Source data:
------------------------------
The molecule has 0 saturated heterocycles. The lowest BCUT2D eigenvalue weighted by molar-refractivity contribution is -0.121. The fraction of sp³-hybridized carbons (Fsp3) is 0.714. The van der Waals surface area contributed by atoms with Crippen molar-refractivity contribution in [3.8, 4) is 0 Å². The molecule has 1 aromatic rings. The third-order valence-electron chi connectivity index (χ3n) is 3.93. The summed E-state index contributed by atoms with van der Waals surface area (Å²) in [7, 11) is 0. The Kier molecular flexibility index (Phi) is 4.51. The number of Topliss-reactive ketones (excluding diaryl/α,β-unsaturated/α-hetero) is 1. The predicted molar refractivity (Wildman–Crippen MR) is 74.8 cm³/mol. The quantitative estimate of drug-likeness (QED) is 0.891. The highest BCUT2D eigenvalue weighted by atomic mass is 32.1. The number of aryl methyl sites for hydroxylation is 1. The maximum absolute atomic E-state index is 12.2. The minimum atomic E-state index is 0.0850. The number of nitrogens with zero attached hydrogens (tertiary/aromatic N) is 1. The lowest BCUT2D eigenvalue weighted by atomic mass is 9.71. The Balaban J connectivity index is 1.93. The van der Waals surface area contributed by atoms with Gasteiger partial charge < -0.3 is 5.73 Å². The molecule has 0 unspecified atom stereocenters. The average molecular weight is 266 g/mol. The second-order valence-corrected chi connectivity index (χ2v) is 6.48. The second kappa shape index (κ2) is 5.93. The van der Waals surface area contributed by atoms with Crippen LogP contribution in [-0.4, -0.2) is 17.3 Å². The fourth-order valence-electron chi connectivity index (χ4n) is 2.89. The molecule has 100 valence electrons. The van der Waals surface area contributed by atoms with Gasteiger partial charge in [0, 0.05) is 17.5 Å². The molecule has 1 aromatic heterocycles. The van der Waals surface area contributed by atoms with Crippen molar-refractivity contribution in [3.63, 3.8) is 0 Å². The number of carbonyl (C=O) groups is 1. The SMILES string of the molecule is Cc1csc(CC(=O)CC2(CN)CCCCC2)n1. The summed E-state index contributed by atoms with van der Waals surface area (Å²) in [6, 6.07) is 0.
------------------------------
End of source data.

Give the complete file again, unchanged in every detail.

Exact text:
The molecule has 0 saturated heterocycles. The lowest BCUT2D eigenvalue weighted by molar-refractivity contribution is -0.121. The fraction of sp³-hybridized carbons (Fsp3) is 0.714. The van der Waals surface area contributed by atoms with Crippen molar-refractivity contribution in [3.8, 4) is 0 Å². The molecule has 1 aromatic rings. The third-order valence-electron chi connectivity index (χ3n) is 3.93. The summed E-state index contributed by atoms with van der Waals surface area (Å²) in [7, 11) is 0. The Kier molecular flexibility index (Phi) is 4.51. The number of Topliss-reactive ketones (excluding diaryl/α,β-unsaturated/α-hetero) is 1. The predicted molar refractivity (Wildman–Crippen MR) is 74.8 cm³/mol. The quantitative estimate of drug-likeness (QED) is 0.891. The highest BCUT2D eigenvalue weighted by atomic mass is 32.1. The number of aryl methyl sites for hydroxylation is 1. The maximum absolute atomic E-state index is 12.2. The minimum atomic E-state index is 0.0850. The number of nitrogens with zero attached hydrogens (tertiary/aromatic N) is 1. The lowest BCUT2D eigenvalue weighted by atomic mass is 9.71. The Balaban J connectivity index is 1.93. The van der Waals surface area contributed by atoms with Gasteiger partial charge < -0.3 is 5.73 Å². The molecule has 0 unspecified atom stereocenters. The average molecular weight is 266 g/mol. The second-order valence-corrected chi connectivity index (χ2v) is 6.48. The second kappa shape index (κ2) is 5.93. The van der Waals surface area contributed by atoms with Crippen LogP contribution in [-0.4, -0.2) is 17.3 Å². The fourth-order valence-electron chi connectivity index (χ4n) is 2.89. The molecule has 100 valence electrons. The van der Waals surface area contributed by atoms with Gasteiger partial charge in [0, 0.05) is 17.5 Å². The molecule has 1 aromatic heterocycles. The van der Waals surface area contributed by atoms with Crippen molar-refractivity contribution in [3.63, 3.8) is 0 Å². The number of carbonyl (C=O) groups is 1. The SMILES string of the molecule is Cc1csc(CC(=O)CC2(CN)CCCCC2)n1. The summed E-state index contributed by atoms with van der Waals surface area (Å²) in [6, 6.07) is 0.